It was a huge week with hope anew that a serious DNA study might display good results in the forthcoming months for the quest for hairy hominoids.
However, with the good, there is always the bad, usually comments from people not connected to the discussed study, who have hardly researched the matter.
Eastern Canadian Sasquatch, as drawn by Harry Trumbore, for The Field Guide to Bigfoot and Other Mystery Primates.
One of the worst was a highlight in an article entitled, “Scientists on hunt for Bigfoot to test DNA in hair samples.”
In that news item, the media ended with the following, which they summarized in the subheadline, “Critic says ‘no serious scientist’ would undertake such research”:
David Frayer, a professor of biological anthropology at Kansas University, told The Associated Press in an email that “No serious scientist [would] treat Yeti as a worthy research project.”
He said previous tests on supposed Yeti hairs have already been done — “and they turned out to be from a bison.”
Frayer’s reference to the bison hair is about only ONE event, the Teslin hair sample found on a doorframe after a Sasquatch was seen in a yard on an Alberta native homestead, in 2005. (See here.) Personally, I consider this to have been an honest mistake after someone shook a buffalo rug, while cleaning their home. The hair sample is now housed in the International Cryptozoology Museum in Portland, Maine.
The best rebuttal directly to Frayer said it well here:
at 8:55 AM ET
Why does the Associated Press, (and CBC News which published this news article), find it necessary to include a criticism that “no serious scientist” would research the Yeti?
Professor Frayer should know this isn’t true.
Any physical anthropologist or zoologist should know about, (even if they haven’t bothered to read it), Ivan T. Sanderson’s book, Abominable Snowmen: Legend Come to Life.
Professor Frayer, himself, did comparative studies of ancient teeth, (American Journal of Physical Anthropology, 39: 413-426), and came to the conclusion that the Gigantopithecus, was more like humans than apes:
“Giganotpithecus blacki, on the other hand, can best be explained as an Asiatic hominoid (an aberrant hominid) which did not use tools, but rather continued to increase in body size as it adapted to the forest conditions. From the number of teeth found in China, it would seem that this specific adaptation (size vs tools) was quite adequate. Survival into the mid-Pleistocene attests to this… The late existence of these large primates proves their effective adaptation through size.”
If Homo erectus hunters did not kill off the Gigantopithecus, (reputed to stand 3 meters tall and weigh 540 kilograms), something might still be found in the mountainous forests that resembles the legendary Yeti and Sasquatch. One of the arguments that Gigantipithecus could not be a Yeti is its identification as an “ape” with a different gait than a “hominid”, (resembling Yeti and Sasquatch sightings), however Professor Frayer’s early research suggests that was wrong.
It’s okay to research ancient teeth and say that those species are extinct, but “no serious scientist” would bother to do an analysis of DNA samples to see if there might be unknown species to be discovered?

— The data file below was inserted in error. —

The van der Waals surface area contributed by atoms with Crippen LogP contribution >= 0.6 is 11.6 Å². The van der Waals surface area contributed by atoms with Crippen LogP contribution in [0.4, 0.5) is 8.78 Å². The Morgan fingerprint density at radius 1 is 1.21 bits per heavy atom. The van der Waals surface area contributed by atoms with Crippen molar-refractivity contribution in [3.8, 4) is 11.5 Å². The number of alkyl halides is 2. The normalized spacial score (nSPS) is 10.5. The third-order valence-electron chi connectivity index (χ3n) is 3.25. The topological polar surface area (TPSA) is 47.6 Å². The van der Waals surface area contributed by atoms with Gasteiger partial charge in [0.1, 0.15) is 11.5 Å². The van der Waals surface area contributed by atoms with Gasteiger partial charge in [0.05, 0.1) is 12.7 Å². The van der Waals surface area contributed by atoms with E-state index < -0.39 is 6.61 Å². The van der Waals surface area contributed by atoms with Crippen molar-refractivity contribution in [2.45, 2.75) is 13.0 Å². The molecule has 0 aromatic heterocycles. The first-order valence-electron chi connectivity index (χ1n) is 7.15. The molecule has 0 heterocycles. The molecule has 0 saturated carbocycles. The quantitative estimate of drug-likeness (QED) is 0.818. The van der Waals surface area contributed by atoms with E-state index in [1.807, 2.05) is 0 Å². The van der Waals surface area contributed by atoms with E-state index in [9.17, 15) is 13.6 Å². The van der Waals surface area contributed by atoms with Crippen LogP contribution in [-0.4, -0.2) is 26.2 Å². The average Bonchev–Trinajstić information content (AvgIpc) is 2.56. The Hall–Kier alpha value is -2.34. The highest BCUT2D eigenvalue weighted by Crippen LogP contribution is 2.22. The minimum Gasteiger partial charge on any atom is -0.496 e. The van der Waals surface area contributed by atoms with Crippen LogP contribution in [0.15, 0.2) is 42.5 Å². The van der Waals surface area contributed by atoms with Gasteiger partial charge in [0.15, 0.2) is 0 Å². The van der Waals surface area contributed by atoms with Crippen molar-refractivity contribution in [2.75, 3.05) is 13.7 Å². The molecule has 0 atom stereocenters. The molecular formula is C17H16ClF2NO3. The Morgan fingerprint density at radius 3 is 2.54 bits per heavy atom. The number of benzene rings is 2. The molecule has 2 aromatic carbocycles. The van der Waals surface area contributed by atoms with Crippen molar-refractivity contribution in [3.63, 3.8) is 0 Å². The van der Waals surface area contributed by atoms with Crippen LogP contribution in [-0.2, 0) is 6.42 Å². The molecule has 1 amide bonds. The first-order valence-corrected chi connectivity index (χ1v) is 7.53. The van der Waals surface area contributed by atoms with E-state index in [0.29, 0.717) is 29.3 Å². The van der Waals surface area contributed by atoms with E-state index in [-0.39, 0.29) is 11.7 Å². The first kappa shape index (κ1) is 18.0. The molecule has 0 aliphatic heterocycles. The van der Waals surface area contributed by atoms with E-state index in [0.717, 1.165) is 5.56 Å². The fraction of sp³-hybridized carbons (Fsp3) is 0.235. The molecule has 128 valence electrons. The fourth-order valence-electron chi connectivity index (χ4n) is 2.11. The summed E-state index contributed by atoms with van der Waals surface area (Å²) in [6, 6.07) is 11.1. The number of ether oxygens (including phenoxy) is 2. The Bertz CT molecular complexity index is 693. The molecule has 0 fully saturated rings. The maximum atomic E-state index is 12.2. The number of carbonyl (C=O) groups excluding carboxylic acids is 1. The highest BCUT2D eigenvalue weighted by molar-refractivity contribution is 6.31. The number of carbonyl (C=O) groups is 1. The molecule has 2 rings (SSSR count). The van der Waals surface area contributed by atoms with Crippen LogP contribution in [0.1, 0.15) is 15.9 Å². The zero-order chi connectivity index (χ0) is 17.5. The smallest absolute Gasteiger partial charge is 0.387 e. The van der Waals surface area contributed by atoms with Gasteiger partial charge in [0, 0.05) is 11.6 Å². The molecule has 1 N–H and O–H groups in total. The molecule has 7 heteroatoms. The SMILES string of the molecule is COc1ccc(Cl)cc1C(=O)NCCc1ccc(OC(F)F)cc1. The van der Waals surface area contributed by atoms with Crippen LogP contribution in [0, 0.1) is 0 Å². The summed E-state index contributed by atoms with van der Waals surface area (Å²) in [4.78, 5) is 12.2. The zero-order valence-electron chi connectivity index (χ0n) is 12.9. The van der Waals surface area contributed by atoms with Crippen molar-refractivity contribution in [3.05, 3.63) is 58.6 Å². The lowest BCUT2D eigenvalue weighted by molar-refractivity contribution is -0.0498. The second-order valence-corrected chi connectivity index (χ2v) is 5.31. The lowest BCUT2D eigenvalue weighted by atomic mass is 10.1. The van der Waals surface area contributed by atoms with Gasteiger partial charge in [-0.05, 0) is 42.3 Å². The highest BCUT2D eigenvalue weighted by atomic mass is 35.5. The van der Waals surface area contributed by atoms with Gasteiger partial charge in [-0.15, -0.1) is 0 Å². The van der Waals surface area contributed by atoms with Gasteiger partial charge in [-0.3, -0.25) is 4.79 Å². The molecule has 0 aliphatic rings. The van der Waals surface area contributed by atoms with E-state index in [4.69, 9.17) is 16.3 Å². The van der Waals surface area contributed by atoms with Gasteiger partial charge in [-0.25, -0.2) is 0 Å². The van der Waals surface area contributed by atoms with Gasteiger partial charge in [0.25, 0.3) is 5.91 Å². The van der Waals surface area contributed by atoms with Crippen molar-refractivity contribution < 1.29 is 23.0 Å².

Read the book.
Meanwhile, Jeff Meldrum has shared some insights, in the wake of the week’s big news:
On Saturday, April 28,  I had lunch with Dr. Bryan Sykes and his lovely wife Ulla, in downtown Salt Lake City, Utah. Professor Sykes is the author of The Seven Daughters of Eve (2002), which traces the descent of Europeans back to seven women, who lived tens of thousands of years ago. His stop-off in Salt Lake City was part of a book tour for his latest popular title, DNA USA: A Genetic Biography of America. Sykes is a former Professor of Human Genetics at the University of Oxford and a current Fellow of Wolfson College. He is founder of Oxford Ancestors, a genealogical DNA testing firm.
Sykes published the first report on retrieving DNA from ancient bone in Nature, in 1989. He since has been involved in a number of high-profile cases dealing with ancient DNA, including those of Ötzi the Iceman, a natural mummy over 5,000 years old, discovered in the Alps between Austria and Italy, and the Cheddar Man, Britain’s oldest complete human skeleton, nearly 10,000 years old.
Sykes also analyzed hair samples from Bhutan attributed to the Yeti, which seemed to defy DNA identification. Interestingly, during our conversation I learned that further efforts were subsequently successful in determining that the hair originated from bear.
We also discussed the relict hominoid question and the potential for addressing the genetics of the issue. I was pleased to learn of his interest and intentions, first from RHI editorial board member Dr. Anna Nekaris, Reader in Biological Anthropology and Primate Conservation at Oxford Brooks University, who will be collaborating with Sykes on the production of a related television documentary project to include the results of the study. Nekaris’ field research into nocturnal prosimians of southern Asia has brought her into contact with local accounts of, e.g., the Orang Pendek and Mande Barung, two distinct potential relict hominoids. The “Oxford –Lausanne Collateral Hominid Project” is a welcome development.Jeff Meldrum